Leicester based Soft Touch Arts has received a National Lottery grant of £69,000 and BID Leicester sponsorship of £29,899 towards the Mods: Shaping a Generation project that will take place in the city between April-June 2019, delivered in partnership with Leicester City Council and design agency Arch Creative. The Heritage Lottery grant has been made possible through money raised by National Lottery players.
Mods: Shaping a Generation is a unique project that celebrates the remarkable story of the stylish 1960s youth sub-culture and the 40th anniversary of the release of the cult Mod film, Quadrophenia.
The funding will incorporate:
• A major exhibition at Leicester’s New Walk Museum and Art Gallery opening in April 2019 that tells the story of the Mods but through the eyes of those that were there. The exhibition, curated by Leicester based social history author Shaun Knapp, is based on his book, Mods: Two City Connection (published 2019) and includes eye witness accounts and photographs from Leicester and Nottingham Mods, most of which has never been seen or heard before. The exhibition will include ephemera and original 1960s clothing, provided by designer Roger K Burton, and scooters as seen in the film Quadrophenia.
• Soft Touch Arts will involve up to 100 young people from disadvantaged backgrounds, giving them the opportunity to meet the older generation and participate in creating an ‘inspired by’ Mod culture exhibition at Soft Touch Arts to run alongside the New Walk Museum exhibition.
• A photographic exhibition at Leicester’s LCB Depot. The photographs will capture Leicester and Nottingham Mods from the 1960s today, many of whom will be standing outside iconic buildings and venues that played a key role in their lives during the Mod era.
• A documentary about the 1960s, including the Mod period, produced by Arch Creative and young people from Soft Touch, which will be premiered at Phoenix Arts, Leicester, in 2019.
• A website will be audio/visual driven, will utilise the source material used within the exhibitions and the books. The website will provide the opportunity to include even more images / audio reminiscences than those used in the exhibition and can be built on and developed over a set period of time. Soft Touch Arts Wins National Lottery and BID Leicester Support For 1960s Mod Exhibition and Festival.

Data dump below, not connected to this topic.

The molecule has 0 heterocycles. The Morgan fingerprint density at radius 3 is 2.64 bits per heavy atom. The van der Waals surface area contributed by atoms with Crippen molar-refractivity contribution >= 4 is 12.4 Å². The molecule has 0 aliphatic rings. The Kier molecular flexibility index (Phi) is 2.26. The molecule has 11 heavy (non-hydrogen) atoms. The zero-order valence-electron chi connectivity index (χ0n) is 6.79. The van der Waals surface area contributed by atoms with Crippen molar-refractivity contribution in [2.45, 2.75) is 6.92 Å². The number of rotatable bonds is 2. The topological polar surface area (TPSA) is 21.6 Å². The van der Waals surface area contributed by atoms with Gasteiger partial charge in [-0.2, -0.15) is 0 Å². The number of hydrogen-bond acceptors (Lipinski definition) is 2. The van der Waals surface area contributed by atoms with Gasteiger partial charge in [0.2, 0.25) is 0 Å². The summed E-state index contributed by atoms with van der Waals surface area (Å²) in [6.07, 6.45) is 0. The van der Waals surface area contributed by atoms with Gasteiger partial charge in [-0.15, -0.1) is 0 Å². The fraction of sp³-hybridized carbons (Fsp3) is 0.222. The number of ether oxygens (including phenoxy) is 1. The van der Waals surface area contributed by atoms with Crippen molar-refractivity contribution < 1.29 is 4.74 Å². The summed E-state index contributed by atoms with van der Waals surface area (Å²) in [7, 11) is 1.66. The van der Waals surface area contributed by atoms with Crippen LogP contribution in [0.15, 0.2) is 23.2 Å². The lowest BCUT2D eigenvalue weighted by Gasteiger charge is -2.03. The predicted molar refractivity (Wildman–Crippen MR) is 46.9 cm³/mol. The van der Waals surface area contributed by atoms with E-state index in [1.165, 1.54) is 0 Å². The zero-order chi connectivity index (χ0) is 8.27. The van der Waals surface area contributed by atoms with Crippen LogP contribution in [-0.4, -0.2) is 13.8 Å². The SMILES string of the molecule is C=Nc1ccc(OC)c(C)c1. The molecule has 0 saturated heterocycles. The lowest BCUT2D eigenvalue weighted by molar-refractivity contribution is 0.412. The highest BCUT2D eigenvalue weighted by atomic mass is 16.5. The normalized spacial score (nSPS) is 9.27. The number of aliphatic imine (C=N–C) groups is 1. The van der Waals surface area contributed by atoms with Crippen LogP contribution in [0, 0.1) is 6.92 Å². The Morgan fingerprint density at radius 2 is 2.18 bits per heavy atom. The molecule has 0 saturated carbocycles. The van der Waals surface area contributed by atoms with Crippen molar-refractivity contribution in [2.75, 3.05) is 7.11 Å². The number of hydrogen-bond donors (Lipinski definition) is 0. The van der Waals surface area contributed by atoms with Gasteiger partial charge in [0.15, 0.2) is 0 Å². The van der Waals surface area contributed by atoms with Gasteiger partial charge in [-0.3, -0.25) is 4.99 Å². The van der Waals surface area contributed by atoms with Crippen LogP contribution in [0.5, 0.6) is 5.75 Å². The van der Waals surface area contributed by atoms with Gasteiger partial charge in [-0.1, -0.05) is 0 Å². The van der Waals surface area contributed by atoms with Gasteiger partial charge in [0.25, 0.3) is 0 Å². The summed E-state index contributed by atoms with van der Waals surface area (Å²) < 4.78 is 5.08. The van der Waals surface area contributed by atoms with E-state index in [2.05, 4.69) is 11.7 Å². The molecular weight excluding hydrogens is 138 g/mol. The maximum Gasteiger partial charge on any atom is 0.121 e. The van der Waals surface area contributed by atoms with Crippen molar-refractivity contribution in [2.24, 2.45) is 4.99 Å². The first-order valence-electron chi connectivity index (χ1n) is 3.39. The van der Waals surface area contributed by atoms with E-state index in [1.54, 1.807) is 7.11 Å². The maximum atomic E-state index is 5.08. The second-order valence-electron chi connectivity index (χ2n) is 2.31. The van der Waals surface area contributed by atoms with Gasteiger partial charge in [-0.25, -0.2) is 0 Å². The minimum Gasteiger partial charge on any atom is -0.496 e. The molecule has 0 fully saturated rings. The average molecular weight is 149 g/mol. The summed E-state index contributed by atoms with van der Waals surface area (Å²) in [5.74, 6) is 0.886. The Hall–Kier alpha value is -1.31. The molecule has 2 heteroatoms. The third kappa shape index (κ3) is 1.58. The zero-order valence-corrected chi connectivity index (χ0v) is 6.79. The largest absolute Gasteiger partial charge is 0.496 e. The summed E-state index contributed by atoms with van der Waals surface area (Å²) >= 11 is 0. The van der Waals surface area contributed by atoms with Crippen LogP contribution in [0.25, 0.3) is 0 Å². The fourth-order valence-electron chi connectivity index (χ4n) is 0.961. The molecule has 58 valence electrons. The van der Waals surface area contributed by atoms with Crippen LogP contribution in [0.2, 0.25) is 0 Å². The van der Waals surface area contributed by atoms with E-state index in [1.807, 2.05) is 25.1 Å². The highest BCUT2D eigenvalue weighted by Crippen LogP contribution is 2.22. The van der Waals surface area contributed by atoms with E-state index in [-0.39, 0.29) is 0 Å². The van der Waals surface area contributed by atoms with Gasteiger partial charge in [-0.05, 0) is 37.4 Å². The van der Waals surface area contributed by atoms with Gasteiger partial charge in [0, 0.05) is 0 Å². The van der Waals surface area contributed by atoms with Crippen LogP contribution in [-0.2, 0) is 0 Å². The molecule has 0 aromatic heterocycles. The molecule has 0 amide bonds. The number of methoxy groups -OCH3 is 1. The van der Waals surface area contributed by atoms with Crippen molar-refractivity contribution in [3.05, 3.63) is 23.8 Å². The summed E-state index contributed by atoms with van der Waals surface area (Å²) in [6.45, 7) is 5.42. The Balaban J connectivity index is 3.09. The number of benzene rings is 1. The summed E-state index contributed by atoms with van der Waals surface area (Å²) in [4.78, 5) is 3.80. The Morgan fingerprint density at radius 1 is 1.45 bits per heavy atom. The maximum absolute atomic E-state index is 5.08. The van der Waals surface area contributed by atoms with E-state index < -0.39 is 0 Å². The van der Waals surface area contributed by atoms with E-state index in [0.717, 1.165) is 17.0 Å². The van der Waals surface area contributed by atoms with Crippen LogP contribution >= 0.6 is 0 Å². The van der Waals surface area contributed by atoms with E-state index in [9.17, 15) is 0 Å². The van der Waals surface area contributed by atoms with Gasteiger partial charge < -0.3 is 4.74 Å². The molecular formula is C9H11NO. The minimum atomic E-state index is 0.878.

To tie in with the exhibition, local venues and organisations are planning a two-week Mod festival, REVIVE, from June 15th-30th 2019. The festival will include films, music and fashion and will take place in venues and outdoor spaces across Leicester.
Simon Jenner, BID Leicester Director, said:
“We are excited to be sponsoring Mods: Shaping a Generation as headline sponsor. The festival will celebrate a unique music and fashion subculture and help to raise the profile of Leicester with the potential to attract thousands of visitors
to Leicester, benefitting local businesses through increased footfall in the city centre.”
Christina Wigmore, Business Development Director at Soft Touch Arts, said:
“We’re really excited to be part of this major project for Leicester. We’ll be giving young people the opportunity to learn directly from Leicester Mods about their lives in the 60s and to create their own art, music, film and fashion
for a high-profile exhibition at our centre inspired by what they hear.”
Leicester City Council will host the exhibition at its New Walk Museum. Deputy City Mayor Cllr Piara Singh Clair said:
“New Walk Museum has a long history of celebrating key moments in local social history, so I’m delighted that our flagship museum will be hosting this fascinating exhibition of 1960s youth sub-culture next spring. The fashion, art and music that were such key elements of Mod life will help bring the exhibition to life, but what makes it particularly interesting is that the content will be inspired by local people’s true stories, with eye-witness accounts provided by Mods from both Nottingham and Leicester.”
Joe Nixon, Creative Director at Arch Creative said:
“Arch are extremely proud and excited to be involved in this project. Shaun Knapp and I both share a passion for the sixties, as well as a desire to capture memories for posterity before it’s too late. The project came about after Shaun had listened to my father’s recordings at the University of Leicester whilst researching his new book and had been energised by the content. Dad was called John but affectionately known as ‘Jelly’ and was a leading Mod ‘face’ and popular character on the Leicester music scene right up until he passed away in 2017. By a stroke of coincidence, I had also embarked on researching this period for a proposed documentary idea I had so it was a great meeting of minds.”
Colin Hyde, East Midlands Oral History Archive Researcher and Outreach Officer at the University of Leicester, said:
“The ‘Mod’ scene in the 1960s wasn’t just about music, it took in fashion, photography and design, and it involved many young people from across the country. While London is often the focus for writing about youth culture in the
1960s, young people in provincial towns such as Leicester and Nottingham created their own scenes. They developed their own tastes and styles and took them out into the wider world. In some cases, they were hugely successful and influential, but their stories have barely been recorded. This project addresses that problem incredibly well.”